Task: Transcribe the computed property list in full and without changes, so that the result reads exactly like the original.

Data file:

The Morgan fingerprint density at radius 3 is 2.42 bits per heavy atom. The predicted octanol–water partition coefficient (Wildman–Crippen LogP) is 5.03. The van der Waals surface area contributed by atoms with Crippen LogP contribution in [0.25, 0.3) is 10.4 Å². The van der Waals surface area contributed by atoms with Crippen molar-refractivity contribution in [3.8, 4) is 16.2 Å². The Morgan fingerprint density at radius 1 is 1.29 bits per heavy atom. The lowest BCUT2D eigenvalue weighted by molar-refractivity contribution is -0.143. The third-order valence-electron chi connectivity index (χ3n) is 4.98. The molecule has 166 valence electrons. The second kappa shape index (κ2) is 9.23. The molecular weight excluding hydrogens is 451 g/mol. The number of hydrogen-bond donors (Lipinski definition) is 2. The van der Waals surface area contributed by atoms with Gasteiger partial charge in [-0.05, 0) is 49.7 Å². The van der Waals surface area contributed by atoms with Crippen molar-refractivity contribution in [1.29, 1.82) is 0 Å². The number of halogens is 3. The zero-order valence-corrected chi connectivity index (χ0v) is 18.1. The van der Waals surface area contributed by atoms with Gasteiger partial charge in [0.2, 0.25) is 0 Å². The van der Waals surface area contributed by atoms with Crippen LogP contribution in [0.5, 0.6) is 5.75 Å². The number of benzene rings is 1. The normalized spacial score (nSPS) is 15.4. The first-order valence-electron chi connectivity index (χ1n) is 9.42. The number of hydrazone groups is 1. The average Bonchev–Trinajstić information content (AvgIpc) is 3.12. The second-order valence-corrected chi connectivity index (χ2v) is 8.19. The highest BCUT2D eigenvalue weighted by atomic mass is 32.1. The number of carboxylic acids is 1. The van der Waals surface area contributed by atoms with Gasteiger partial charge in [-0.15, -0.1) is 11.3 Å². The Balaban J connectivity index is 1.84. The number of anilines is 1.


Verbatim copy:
The Morgan fingerprint density at radius 3 is 2.42 bits per heavy atom. The predicted octanol–water partition coefficient (Wildman–Crippen LogP) is 5.03. The van der Waals surface area contributed by atoms with Crippen LogP contribution in [0.25, 0.3) is 10.4 Å². The van der Waals surface area contributed by atoms with Crippen molar-refractivity contribution in [3.8, 4) is 16.2 Å². The Morgan fingerprint density at radius 1 is 1.29 bits per heavy atom. The lowest BCUT2D eigenvalue weighted by molar-refractivity contribution is -0.143. The third-order valence-electron chi connectivity index (χ3n) is 4.98. The molecule has 166 valence electrons. The second kappa shape index (κ2) is 9.23. The molecular weight excluding hydrogens is 451 g/mol. The number of hydrogen-bond donors (Lipinski definition) is 2. The van der Waals surface area contributed by atoms with Gasteiger partial charge in [-0.05, 0) is 49.7 Å². The van der Waals surface area contributed by atoms with Crippen molar-refractivity contribution in [1.29, 1.82) is 0 Å². The number of halogens is 3. The zero-order valence-corrected chi connectivity index (χ0v) is 18.1. The van der Waals surface area contributed by atoms with Gasteiger partial charge in [0.2, 0.25) is 0 Å². The van der Waals surface area contributed by atoms with Crippen LogP contribution in [0.5, 0.6) is 5.75 Å². The number of benzene rings is 1. The normalized spacial score (nSPS) is 15.4. The first-order valence-electron chi connectivity index (χ1n) is 9.42. The number of hydrazone groups is 1. The average Bonchev–Trinajstić information content (AvgIpc) is 3.12. The second-order valence-corrected chi connectivity index (χ2v) is 8.19. The highest BCUT2D eigenvalue weighted by atomic mass is 32.1. The number of carboxylic acids is 1. The van der Waals surface area contributed by atoms with Gasteiger partial charge in [-0.15, -0.1) is 11.3 Å². The Balaban J connectivity index is 1.84. The number of anilines is 1.